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Moscow Times
January 22, 2003
Jordan's Lese-Majeste
By Yulia Latynina

Boris Jordan did not carry the mantle that he snatched off the back of Vladimir Gusinsky for very long. He was purged from Gazprom-Media after President Vladimir Putin uttered the phrase -- following the Dubrovka hostage siege -- about a certain national television channel making money "on the blood of its fellow citizens."

There was talk of Jordan's sacking immediately after the president's comments in November. In response, Jordan launched a PR campaign to let everyone know just what a good manager he was. And it is true that last year NTV for the first time turned a profit -- to the tune of $14 million. Although this was after the advertising market grew by 40 percent, and Gazprom unexpectedly spent $64 million on advertising.

It turns out that Gazprom is the second biggest spender on advertising in Russia, and yet it doesn't even figure in the top 12 Russian advertisers as measured by airtime, etc. It is strange that the gas monopoly feels the need for such an expensive campaign -- maybe it is experiencing serious competition and problems selling its gas in central Russia. It is pretty obvious that the advertisements are a form of subsidy for NTV (let's hope it is only that, and not a kick-back scheme for Gazprom managers to boot). Thus the bewilderment caused by Jordan waxing lyrical about his extraordinary success, and the surprise at the promises of Alexander Dybal, his replacement, to conduct an audit of NTV. It's a dangerous business to audit a balance sheet that your bosses have peppered with explosives.

Jordan's firing is proof that television is the one branch of the economy that the president intends to control personally. In all other spheres, the president won't get personally involved. Oligarchs can scrap for control of enterprises, buy judges, shuffle ministers, etc. But if a national television channel has the temerity to lip-read one of Putin's conversations in the Kremlin, that's l?se-majest? -- an offense against the dignity of the tsar himself.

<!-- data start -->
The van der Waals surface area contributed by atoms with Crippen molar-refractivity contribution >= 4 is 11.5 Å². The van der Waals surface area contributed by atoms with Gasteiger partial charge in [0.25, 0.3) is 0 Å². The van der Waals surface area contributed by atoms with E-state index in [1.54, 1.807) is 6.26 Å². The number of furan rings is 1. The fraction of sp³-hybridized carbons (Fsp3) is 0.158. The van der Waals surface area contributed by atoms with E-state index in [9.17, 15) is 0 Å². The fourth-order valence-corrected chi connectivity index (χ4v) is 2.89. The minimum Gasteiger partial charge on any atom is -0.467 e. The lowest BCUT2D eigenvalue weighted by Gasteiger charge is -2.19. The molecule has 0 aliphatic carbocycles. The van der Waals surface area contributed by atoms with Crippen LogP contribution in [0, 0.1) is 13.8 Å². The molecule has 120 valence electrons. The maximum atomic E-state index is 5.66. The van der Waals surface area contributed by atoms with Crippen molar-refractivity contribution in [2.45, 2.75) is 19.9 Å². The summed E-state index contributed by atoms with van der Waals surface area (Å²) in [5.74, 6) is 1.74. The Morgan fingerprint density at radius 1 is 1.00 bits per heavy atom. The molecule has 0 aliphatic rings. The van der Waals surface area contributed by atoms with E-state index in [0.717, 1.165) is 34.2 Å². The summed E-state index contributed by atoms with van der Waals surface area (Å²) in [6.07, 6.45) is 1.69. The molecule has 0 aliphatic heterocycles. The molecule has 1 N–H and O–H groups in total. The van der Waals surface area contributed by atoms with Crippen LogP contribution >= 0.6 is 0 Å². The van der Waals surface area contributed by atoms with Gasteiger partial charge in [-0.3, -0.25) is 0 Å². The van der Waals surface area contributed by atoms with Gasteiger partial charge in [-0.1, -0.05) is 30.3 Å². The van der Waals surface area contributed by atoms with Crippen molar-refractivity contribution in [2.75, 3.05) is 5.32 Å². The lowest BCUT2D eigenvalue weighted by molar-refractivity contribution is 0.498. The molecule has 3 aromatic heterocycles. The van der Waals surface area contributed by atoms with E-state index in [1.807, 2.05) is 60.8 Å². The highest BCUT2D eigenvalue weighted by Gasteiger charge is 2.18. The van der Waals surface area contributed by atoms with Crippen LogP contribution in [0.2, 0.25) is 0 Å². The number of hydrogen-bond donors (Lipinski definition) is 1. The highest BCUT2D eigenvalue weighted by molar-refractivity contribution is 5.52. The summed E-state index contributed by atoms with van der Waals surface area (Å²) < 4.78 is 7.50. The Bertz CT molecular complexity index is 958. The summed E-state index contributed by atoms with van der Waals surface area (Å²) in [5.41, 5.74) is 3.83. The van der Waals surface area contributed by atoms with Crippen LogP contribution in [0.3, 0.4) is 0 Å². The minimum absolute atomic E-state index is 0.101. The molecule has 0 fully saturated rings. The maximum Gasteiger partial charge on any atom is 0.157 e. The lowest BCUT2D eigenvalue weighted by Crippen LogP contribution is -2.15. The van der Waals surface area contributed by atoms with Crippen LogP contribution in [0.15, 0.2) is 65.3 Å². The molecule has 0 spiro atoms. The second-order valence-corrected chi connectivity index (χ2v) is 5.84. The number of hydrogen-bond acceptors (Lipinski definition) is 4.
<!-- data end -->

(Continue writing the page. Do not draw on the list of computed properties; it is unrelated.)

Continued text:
Television is capable of a lot. If there is a more or less favorable economic situation in the country, television can ensure high ratings for the president.

The problem, of course, is in the word "favorable." What if world oil prices collapse? What if we are hit by another freezing cold spell, exacerbated by the degradation of municipal services? What if there is a succession of major terrorist attacks?

Economists have something called the Laffer curve. It shows that if you raise tax rates, at a certain point the total amount of taxes collected starts to fall, as high taxes encourage evasion. The Laffer curve can also be applied to television. If you increase the dosage of lies, at a certain point people's trust in what they are watching starts to drop off. Television is a make-up artist, not a surgeon. It can hide wrinkles, but can't cure a severe case of obesity.

Jordan was running one of the freest Russian channels not because he was a great fan of freedom of speech, but because he is a businessman and understands that only independent television can be commercially profitable.

However, unfortunately you cannot be parachuted into a television channel with the authorities' help and remain independent. The Kremlin gave Jordan NTV on a platter; you cannot turn around to someone who gives you such a gift, insult them and read their lips.

Jordan had no right to betray the Kremlin with free speech.

Gusinsky's expulsion was the first personal project of the Putin administration. Jordan's firing, of course, is little more than the stroke of a pen -- but, all the same, made by the president's own hand.

The hunt for Gusinsky made headlines for a whole year. Jordan's sacking has made the news for a few days.

It is hard to feel sorry for Jordan that Gusinsky's mantle has been taken away from him. The real tragedy is that the mantle will almost certainly now fall into much more dubious hands.

Yulia Latynina is author and host of "Yest Mneniye" on TVS.

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